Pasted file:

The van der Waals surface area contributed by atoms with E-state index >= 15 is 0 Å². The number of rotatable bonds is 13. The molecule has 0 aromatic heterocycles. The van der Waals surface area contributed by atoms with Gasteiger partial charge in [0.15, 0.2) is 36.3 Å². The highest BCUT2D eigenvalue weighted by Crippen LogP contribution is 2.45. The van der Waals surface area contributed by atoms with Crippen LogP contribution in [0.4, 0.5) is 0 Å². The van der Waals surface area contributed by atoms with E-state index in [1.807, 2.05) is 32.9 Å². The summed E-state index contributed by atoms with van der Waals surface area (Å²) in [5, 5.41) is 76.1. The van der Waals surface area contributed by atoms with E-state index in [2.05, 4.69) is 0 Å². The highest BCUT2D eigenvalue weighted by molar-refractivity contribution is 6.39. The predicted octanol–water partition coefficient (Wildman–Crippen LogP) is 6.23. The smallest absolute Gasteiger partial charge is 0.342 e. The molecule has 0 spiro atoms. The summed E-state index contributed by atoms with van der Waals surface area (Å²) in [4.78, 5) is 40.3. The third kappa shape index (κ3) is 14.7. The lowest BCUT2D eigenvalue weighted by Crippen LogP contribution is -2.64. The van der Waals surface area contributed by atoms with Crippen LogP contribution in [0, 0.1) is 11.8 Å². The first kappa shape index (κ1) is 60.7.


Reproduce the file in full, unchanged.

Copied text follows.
The van der Waals surface area contributed by atoms with E-state index >= 15 is 0 Å². The number of rotatable bonds is 13. The molecule has 0 aromatic heterocycles. The van der Waals surface area contributed by atoms with Gasteiger partial charge in [0.15, 0.2) is 36.3 Å². The highest BCUT2D eigenvalue weighted by Crippen LogP contribution is 2.45. The van der Waals surface area contributed by atoms with Crippen LogP contribution in [0.4, 0.5) is 0 Å². The van der Waals surface area contributed by atoms with E-state index in [1.807, 2.05) is 32.9 Å². The summed E-state index contributed by atoms with van der Waals surface area (Å²) in [5, 5.41) is 76.1. The van der Waals surface area contributed by atoms with E-state index in [2.05, 4.69) is 0 Å². The highest BCUT2D eigenvalue weighted by molar-refractivity contribution is 6.39. The predicted octanol–water partition coefficient (Wildman–Crippen LogP) is 6.23. The smallest absolute Gasteiger partial charge is 0.342 e. The molecule has 0 spiro atoms. The summed E-state index contributed by atoms with van der Waals surface area (Å²) in [4.78, 5) is 40.3. The third kappa shape index (κ3) is 14.7. The lowest BCUT2D eigenvalue weighted by Crippen LogP contribution is -2.64. The van der Waals surface area contributed by atoms with Crippen LogP contribution in [0, 0.1) is 11.8 Å². The first kappa shape index (κ1) is 60.7.